Ethnicity & Disease Publication

Ethnicity & Disease Publication

Ethnicity & Disease: Potential of Strategic Partnerships to Form a Health Equity Network of the Americas (HENA)

Abstract: Health inequities across the Americas are avoidable and unjust yet continue to persist. Systemic social determinants of health, which could be addressed at the policy level, are root causes of many inequities and prevent marginalized individuals and at-risk populations from reaching optimal health and well-being. In this article, we describe our approach to promote health equity through the intersectoral partner­ships that were forged, and strategies that were shared, during the convening entitled “Summit 2017: Health Equity in the Americas” and the resulting emergence of the Health Equity Network of the Americas (HENA). We illustrate how this international network will raise awareness of policies and programs to inform decision makers about actions they can take to put an end to the unjust, persistent and mostly avoid­able health inequities facing the Americas today.

Potential of Strategic Partnerships to Form a Health Equity Network of the Americas (HENA)

[21 February 2019 – Los Angeles, CA.]

Recognizing the persistence of health inequities in the Americas, an emerging Health Equity Network of the Americas (HENA) describes its approach to promoting health equity through intersectoral partnerships in a newly released issue of Ethnicity & Disease. While health is a fundamental human right, health inequities persist across the Americas; they are systemic, avoidable and unjust, preventing individuals and communities from achieving their best health and developmental potential. The published article, The Transformative Potential of Strategic Partnerships to Form a Health Equity Network of the Americas, illustrates how HENA intends to address these health inequities by raising awareness of policies and programs to inform decision makers about
actions they can take to put an end to these health inequities.

Unique from other networks promoting policy and action, HENA is establishing strategic partnerships that reach across traditional boundaries to overcome and move beyond segregation by discipline or focus area. “We are working to reconnect structural silos,” says Michael A. Rodriguez, MD, MPH, founding director of HENA. “We are proud to serve as a catalyst to bring together HENA members coming from civil society, academia and government agencies representing 26 nations in the Americas.” According to the article, HENA will work through these intersectoral partnerships to advance health equity by:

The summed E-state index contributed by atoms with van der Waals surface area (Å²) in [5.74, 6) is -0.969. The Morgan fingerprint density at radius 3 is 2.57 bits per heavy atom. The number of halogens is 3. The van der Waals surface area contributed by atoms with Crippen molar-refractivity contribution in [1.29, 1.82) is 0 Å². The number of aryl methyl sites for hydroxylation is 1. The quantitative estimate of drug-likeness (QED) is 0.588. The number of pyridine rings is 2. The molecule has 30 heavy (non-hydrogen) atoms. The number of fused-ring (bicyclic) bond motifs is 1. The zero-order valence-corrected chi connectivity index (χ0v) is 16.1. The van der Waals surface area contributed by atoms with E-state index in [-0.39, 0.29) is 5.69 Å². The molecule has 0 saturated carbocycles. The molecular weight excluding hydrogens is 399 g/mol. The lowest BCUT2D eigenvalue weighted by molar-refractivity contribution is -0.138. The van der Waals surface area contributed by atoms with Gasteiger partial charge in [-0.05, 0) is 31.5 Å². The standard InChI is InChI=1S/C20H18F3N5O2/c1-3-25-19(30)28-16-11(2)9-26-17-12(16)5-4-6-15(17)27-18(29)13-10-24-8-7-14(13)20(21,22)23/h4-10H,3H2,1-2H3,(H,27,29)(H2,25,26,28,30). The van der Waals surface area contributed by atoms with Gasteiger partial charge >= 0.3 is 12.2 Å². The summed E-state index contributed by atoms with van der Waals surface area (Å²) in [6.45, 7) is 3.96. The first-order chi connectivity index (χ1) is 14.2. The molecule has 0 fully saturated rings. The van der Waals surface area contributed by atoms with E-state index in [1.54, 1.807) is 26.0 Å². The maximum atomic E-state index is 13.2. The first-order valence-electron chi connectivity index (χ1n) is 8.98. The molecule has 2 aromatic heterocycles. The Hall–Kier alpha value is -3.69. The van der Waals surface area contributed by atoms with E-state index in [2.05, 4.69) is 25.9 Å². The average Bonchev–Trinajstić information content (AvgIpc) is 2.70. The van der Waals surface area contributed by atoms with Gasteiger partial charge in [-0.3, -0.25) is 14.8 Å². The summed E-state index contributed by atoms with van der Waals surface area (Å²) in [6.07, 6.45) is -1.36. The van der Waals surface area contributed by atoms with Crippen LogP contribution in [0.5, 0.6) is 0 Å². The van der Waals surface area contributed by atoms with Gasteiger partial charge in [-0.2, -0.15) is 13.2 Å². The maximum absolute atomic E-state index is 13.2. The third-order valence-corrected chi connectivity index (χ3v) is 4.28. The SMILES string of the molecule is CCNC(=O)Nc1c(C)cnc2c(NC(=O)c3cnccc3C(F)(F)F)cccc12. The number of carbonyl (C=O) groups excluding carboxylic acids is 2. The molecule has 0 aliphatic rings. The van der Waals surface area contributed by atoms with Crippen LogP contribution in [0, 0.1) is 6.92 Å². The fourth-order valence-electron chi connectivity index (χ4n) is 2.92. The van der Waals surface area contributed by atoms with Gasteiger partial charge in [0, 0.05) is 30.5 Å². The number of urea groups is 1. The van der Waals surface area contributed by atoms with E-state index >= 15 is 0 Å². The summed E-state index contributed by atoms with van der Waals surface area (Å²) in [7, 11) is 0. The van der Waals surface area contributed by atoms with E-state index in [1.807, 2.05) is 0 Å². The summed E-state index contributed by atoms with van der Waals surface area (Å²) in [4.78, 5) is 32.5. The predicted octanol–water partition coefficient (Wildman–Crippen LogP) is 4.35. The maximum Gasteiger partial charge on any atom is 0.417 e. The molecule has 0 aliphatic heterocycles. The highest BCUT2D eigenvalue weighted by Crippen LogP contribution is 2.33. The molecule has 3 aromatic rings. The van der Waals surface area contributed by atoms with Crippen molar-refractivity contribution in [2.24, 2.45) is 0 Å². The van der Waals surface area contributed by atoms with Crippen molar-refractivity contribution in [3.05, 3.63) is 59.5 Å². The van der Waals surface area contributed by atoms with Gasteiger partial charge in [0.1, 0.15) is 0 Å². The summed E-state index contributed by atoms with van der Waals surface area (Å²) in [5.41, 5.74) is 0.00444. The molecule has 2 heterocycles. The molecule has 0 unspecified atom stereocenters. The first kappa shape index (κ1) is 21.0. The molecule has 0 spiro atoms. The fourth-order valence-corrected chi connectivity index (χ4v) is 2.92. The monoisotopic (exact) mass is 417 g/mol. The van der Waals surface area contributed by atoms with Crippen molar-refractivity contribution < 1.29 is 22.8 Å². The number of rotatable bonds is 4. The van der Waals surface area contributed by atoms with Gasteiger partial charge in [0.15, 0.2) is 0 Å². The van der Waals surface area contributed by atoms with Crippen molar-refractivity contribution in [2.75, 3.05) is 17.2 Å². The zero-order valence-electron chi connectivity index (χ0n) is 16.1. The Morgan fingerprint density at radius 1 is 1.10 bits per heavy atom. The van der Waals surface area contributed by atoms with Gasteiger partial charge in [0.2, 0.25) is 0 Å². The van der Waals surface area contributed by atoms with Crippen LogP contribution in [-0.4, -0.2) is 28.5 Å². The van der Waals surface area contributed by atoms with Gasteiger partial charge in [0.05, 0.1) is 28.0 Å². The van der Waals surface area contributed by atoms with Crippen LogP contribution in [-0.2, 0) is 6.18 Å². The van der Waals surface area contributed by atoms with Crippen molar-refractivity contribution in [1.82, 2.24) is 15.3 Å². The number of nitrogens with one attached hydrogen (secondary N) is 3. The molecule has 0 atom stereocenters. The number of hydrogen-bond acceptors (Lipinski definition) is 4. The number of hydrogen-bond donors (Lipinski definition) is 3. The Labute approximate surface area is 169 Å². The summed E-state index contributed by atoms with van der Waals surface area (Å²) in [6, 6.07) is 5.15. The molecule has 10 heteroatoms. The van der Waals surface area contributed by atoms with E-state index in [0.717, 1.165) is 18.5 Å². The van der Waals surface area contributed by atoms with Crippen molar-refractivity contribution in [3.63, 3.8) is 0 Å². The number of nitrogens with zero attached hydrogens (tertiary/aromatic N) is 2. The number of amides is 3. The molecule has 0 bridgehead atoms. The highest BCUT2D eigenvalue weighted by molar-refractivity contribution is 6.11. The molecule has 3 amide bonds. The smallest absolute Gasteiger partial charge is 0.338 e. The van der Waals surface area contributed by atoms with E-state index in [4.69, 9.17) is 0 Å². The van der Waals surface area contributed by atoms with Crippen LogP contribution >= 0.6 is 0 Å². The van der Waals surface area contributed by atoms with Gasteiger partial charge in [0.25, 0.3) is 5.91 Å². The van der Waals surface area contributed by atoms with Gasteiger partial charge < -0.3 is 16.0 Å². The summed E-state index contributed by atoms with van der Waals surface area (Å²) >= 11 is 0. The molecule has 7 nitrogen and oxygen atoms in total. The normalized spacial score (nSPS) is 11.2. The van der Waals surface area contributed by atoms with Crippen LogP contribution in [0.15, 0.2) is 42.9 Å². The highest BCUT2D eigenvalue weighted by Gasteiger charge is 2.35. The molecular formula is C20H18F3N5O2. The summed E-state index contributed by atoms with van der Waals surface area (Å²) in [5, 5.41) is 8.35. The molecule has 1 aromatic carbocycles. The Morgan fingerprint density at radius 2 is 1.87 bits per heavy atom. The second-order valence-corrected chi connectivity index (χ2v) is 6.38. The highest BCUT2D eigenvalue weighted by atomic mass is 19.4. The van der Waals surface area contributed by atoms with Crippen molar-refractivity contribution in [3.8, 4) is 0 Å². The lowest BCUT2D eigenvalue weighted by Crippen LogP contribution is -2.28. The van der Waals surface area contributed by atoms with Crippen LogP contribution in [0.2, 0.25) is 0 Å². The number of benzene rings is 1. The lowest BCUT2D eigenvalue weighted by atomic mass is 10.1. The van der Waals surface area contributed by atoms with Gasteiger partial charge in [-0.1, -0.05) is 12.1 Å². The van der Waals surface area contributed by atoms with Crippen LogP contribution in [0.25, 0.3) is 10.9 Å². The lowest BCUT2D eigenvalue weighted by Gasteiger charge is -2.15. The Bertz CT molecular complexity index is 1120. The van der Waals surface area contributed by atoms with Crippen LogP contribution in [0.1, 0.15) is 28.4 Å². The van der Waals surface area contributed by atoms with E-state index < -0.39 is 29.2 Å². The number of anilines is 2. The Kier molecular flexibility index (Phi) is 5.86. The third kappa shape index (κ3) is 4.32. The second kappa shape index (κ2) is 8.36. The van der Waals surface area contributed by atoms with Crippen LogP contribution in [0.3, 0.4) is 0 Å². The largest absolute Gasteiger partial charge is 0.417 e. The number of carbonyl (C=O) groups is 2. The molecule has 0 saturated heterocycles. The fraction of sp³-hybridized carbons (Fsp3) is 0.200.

1. increasing knowledge of effective practices
  2. promoting adoption of effective policies and programs
  3. ensuring successful implementation of these policies and programs
  4. monitoring the progress
  5. and rewarding successes

HENA focuses its policy work on three areas aligned with the United Nations Sustainable Development Goals and PAHO’s recommendations for improving health equity. HENA’s priority areas are gender equality, racial/ethnic, Indigenous and immigrant populations, and universal health care. Health equity experts, advocates and institutions from North, Central and South America are invited to join HENA to strengthen the Network’s impact in the region. Email HENA at

HENA: HENA comprises health equity experts from 26 countries that represent non-governmental organizations, civil society, academia and government agencies.HENA focuses its energy on research, policy, and advocacy work, sharing knowledge and promoting policythat encourage political, economic and social equality for men and women, particularly in regions of significant health inequity. HENA is partly funded by the Robert Wood Johnson Foundation and is headquartered at the Department of Family Medicine at the David Geffen School of Medicine at UCLA.

Ethnicity & Disease: For this special issue of Ethnicity & Diseaseentitled, Strategic Partnerships to Advance Health Equity, George Mensah, MD, FACC, FAHAserved as guest editor. The issue is supported by the National Heart, Lung, and Blood Institute of the National Institutes of Health, US Department of Health and Human Services. Ethnicity & Diseaseis an international journal that publishes information on the causal and associative relationships in the etiology of common illnesses through the study of ethnic patterns of disease and the social determinants of health. Topics focus on ethnic differentials in disease rates; impact of migration on health status; social and ethnic factors related to health and health care access; and metabolic epidemiology. Visit Ethnicity & Disease online to learn more.